Protecting Nature’s Precious Gifts in Jamaica
Growing up in Jamaica was a privilege for which I will be forever thankful. There may be more beautiful places on earth but I have never seen any, and – as a lifelong journalist – I’ve seen a lot of places.
I was born in Black River and spent much of my youth in Malvern, on the Santa Cruz mountain range in St. Elizabeth, but we also lived in the hills above Hope Bay, in the parish of Portland. So I have experienced the contrasting environments created by the towering mountains that divide the island. On the northeast, rainfall is abundant and the scenery is lush (see photo of the Rio Grande, above). I think of it whenever I see pictures of Hawaii. On the southwest plains and the mountains overlooking them, the climate is arid. The craggy cliffs and maypole cacti make me wonder if that’s what Mexico is like.
They say a country’s best asset is its people, and the Jamaican people are, indeed, a priceless resource. Jamaicans can be charming, witty, warm and wise, qualities that bring tourists back again and again. My brother Bill and his wife Faye spend a few weeks in Jamaica every year and even though Faye is from Nova Scotia, she tells me she feels as if she is going “home.”
But it is Jamaica’s natural beauty that takes your breath away. Never has a sea been more shades of blue, so crystal clear, so irresistibly beckoning. Never have mountains been more misty, valleys more mysteriously deep and dark, vegetation and wildlife more varied and appealing, mountain streams and waterfalls more sparkling, winding rivers more entrancing…
This was my magical playground as a child, and memories of it comfort me in my twilight years.
To me, the development of the island’s bauxite industry was a tragic mistake. Well-meaning politicians sold their birthright for a brief interlude of prosperity. But I am told the ravages of the bauxite miners are healing, the slime ponds and denuded hillsides are being reclaimed by Mother Nature. The mining companies have found greener pastures in other parts of the globe, now that they have stripped away so much of Jamaica’s topsoil and shipped it to their aluminum factories abroad.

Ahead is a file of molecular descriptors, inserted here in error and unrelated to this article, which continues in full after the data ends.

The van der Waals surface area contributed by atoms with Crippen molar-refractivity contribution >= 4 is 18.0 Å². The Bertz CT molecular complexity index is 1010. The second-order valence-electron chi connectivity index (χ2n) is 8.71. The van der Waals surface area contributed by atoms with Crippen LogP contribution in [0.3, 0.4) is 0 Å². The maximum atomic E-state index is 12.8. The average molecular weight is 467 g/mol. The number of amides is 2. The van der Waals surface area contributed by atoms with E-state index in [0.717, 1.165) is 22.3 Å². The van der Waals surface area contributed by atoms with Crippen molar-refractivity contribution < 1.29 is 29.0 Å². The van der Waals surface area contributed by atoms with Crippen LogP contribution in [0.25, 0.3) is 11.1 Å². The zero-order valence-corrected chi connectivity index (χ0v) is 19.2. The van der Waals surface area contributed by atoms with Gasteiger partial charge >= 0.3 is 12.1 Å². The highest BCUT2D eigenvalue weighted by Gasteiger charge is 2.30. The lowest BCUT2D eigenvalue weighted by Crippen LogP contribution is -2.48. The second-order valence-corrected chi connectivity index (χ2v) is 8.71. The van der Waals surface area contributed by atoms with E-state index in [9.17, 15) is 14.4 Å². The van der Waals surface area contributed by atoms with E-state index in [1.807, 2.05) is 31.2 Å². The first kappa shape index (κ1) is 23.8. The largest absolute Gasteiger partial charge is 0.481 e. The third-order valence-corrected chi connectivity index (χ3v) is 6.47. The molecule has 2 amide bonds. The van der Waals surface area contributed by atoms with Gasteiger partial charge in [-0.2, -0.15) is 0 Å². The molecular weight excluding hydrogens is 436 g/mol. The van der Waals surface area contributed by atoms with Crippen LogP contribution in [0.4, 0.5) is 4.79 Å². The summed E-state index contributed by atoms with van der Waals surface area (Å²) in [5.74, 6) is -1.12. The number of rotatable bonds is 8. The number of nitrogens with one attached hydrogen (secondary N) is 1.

Fortunately, a small but ever-expanding group of environmentalists have staunchly resisted the trashing of the island through misguided economic policy and the public’s heedless neglect. One area in which the neglect has caused grievous harm is the marine environment. Beaches have been despoiled and overdeveloped, and the sea itself plundered of its marine life and habitat as nature’s precious gifts are sacrificed to the needs of an exploding population.
So you can imagine how it warmed my heart to read an AP report this morning that described the island’s “no take” reserves, where the marine ecosystem is protected from depredation. In a dispatch from Bluefields Bay (near which our friends the Calders used to live), writer David McFadden evokes poignant memories with this passage:
Young fish leap in the wake of a warden’s patrol boat as it motors through waters off Jamaica’s southwest coast that are a brilliant palette of blues. Beneath the surface, reefs bristle with spiny lobsters, and rainbow-colored parrotfish graze on algae and seaweed.
McFadden explains that:
After rampant destruction of local fish habitats over decades, marine life is gradually rebounding in Bluefields Bay now that every minnow and mullet, each sea urchin and snapper is protected from spear guns and nets. This 6½-mile (10-kilometer) long stretch of water, patrolled daily by a small team of wardens and marine police, is one of a growing number of no-fishing zones in the Caribbean, where most coastal reefs have been severely damaged by overfishing, pollution, and more recently global warming.
Across the Caribbean, governments and fishing communities are beginning to use such “no-take” zones to help rebuild severely depleted fish stocks and make coastal ecosystems more resilient to a warming planet and acidifying oceans.
Could this represent an epiphany at last? Have Caribbean leaders awakened to the realization that nature’s wondrous legacy is their true treasure, to be protected no matter what?
I hope and pray that they have.